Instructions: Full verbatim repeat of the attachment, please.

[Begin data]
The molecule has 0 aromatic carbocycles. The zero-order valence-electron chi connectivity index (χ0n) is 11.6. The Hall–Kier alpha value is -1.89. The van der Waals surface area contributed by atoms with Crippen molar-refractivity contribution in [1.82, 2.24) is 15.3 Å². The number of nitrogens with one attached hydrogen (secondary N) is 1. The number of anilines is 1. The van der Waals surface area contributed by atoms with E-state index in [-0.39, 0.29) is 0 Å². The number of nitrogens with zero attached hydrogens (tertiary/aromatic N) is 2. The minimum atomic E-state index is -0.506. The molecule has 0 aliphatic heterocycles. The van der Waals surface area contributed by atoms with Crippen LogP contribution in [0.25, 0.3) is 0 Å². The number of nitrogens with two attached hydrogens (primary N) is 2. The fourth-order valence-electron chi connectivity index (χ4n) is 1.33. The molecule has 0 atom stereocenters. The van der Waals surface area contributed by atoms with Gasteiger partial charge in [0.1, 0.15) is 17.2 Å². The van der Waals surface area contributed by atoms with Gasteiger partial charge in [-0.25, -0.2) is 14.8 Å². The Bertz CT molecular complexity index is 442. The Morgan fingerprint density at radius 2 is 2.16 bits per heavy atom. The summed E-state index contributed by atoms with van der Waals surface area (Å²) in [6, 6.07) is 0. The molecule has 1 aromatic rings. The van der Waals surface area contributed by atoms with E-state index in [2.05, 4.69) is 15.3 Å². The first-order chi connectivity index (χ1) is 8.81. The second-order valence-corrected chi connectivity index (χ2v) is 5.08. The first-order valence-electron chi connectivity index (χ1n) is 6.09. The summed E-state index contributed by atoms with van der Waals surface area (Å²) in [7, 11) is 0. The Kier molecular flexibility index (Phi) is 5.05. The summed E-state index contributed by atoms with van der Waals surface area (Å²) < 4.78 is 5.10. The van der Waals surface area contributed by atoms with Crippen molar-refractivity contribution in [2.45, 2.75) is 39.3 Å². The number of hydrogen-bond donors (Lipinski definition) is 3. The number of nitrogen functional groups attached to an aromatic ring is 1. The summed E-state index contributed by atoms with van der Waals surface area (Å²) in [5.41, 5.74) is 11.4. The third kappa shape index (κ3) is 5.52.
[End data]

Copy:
The molecule has 0 aromatic carbocycles. The zero-order valence-electron chi connectivity index (χ0n) is 11.6. The Hall–Kier alpha value is -1.89. The van der Waals surface area contributed by atoms with Crippen molar-refractivity contribution in [1.82, 2.24) is 15.3 Å². The number of nitrogens with one attached hydrogen (secondary N) is 1. The number of anilines is 1. The van der Waals surface area contributed by atoms with E-state index in [-0.39, 0.29) is 0 Å². The number of nitrogens with zero attached hydrogens (tertiary/aromatic N) is 2. The minimum atomic E-state index is -0.506. The molecule has 0 aliphatic heterocycles. The van der Waals surface area contributed by atoms with Crippen LogP contribution in [0.25, 0.3) is 0 Å². The number of nitrogens with two attached hydrogens (primary N) is 2. The fourth-order valence-electron chi connectivity index (χ4n) is 1.33. The molecule has 0 atom stereocenters. The van der Waals surface area contributed by atoms with Gasteiger partial charge in [0.1, 0.15) is 17.2 Å². The van der Waals surface area contributed by atoms with Gasteiger partial charge in [-0.25, -0.2) is 14.8 Å². The Bertz CT molecular complexity index is 442. The Morgan fingerprint density at radius 2 is 2.16 bits per heavy atom. The summed E-state index contributed by atoms with van der Waals surface area (Å²) in [6, 6.07) is 0. The molecule has 1 aromatic rings. The van der Waals surface area contributed by atoms with E-state index in [2.05, 4.69) is 15.3 Å². The first-order chi connectivity index (χ1) is 8.81. The second-order valence-corrected chi connectivity index (χ2v) is 5.08. The first-order valence-electron chi connectivity index (χ1n) is 6.09. The summed E-state index contributed by atoms with van der Waals surface area (Å²) in [7, 11) is 0. The Kier molecular flexibility index (Phi) is 5.05. The summed E-state index contributed by atoms with van der Waals surface area (Å²) < 4.78 is 5.10. The van der Waals surface area contributed by atoms with Crippen molar-refractivity contribution in [2.45, 2.75) is 39.3 Å². The number of hydrogen-bond donors (Lipinski definition) is 3. The number of nitrogen functional groups attached to an aromatic ring is 1. The summed E-state index contributed by atoms with van der Waals surface area (Å²) in [5.41, 5.74) is 11.4. The third kappa shape index (κ3) is 5.52.